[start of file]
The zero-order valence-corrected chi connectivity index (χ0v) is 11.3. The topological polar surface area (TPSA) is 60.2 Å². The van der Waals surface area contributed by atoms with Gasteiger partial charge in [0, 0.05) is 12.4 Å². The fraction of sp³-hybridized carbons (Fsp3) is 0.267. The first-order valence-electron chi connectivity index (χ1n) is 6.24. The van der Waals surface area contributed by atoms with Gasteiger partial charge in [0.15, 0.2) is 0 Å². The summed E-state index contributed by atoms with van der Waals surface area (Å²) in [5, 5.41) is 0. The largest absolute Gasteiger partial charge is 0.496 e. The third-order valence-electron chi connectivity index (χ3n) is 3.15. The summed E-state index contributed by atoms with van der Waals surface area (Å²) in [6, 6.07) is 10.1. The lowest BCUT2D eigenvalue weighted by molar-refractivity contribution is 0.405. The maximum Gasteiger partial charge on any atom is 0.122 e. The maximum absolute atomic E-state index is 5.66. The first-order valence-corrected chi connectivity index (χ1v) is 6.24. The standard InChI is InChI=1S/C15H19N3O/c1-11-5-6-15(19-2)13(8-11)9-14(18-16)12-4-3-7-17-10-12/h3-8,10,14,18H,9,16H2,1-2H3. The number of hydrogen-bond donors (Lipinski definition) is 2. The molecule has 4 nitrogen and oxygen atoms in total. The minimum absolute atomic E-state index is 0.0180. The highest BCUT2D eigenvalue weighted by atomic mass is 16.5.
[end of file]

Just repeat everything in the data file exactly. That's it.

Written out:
The zero-order valence-corrected chi connectivity index (χ0v) is 11.3. The topological polar surface area (TPSA) is 60.2 Å². The van der Waals surface area contributed by atoms with Gasteiger partial charge in [0, 0.05) is 12.4 Å². The fraction of sp³-hybridized carbons (Fsp3) is 0.267. The first-order valence-electron chi connectivity index (χ1n) is 6.24. The van der Waals surface area contributed by atoms with Gasteiger partial charge in [0.15, 0.2) is 0 Å². The summed E-state index contributed by atoms with van der Waals surface area (Å²) in [5, 5.41) is 0. The largest absolute Gasteiger partial charge is 0.496 e. The third-order valence-electron chi connectivity index (χ3n) is 3.15. The summed E-state index contributed by atoms with van der Waals surface area (Å²) in [6, 6.07) is 10.1. The lowest BCUT2D eigenvalue weighted by molar-refractivity contribution is 0.405. The maximum Gasteiger partial charge on any atom is 0.122 e. The maximum absolute atomic E-state index is 5.66. The first-order valence-corrected chi connectivity index (χ1v) is 6.24. The standard InChI is InChI=1S/C15H19N3O/c1-11-5-6-15(19-2)13(8-11)9-14(18-16)12-4-3-7-17-10-12/h3-8,10,14,18H,9,16H2,1-2H3. The number of hydrogen-bond donors (Lipinski definition) is 2. The molecule has 4 nitrogen and oxygen atoms in total. The minimum absolute atomic E-state index is 0.0180. The highest BCUT2D eigenvalue weighted by atomic mass is 16.5.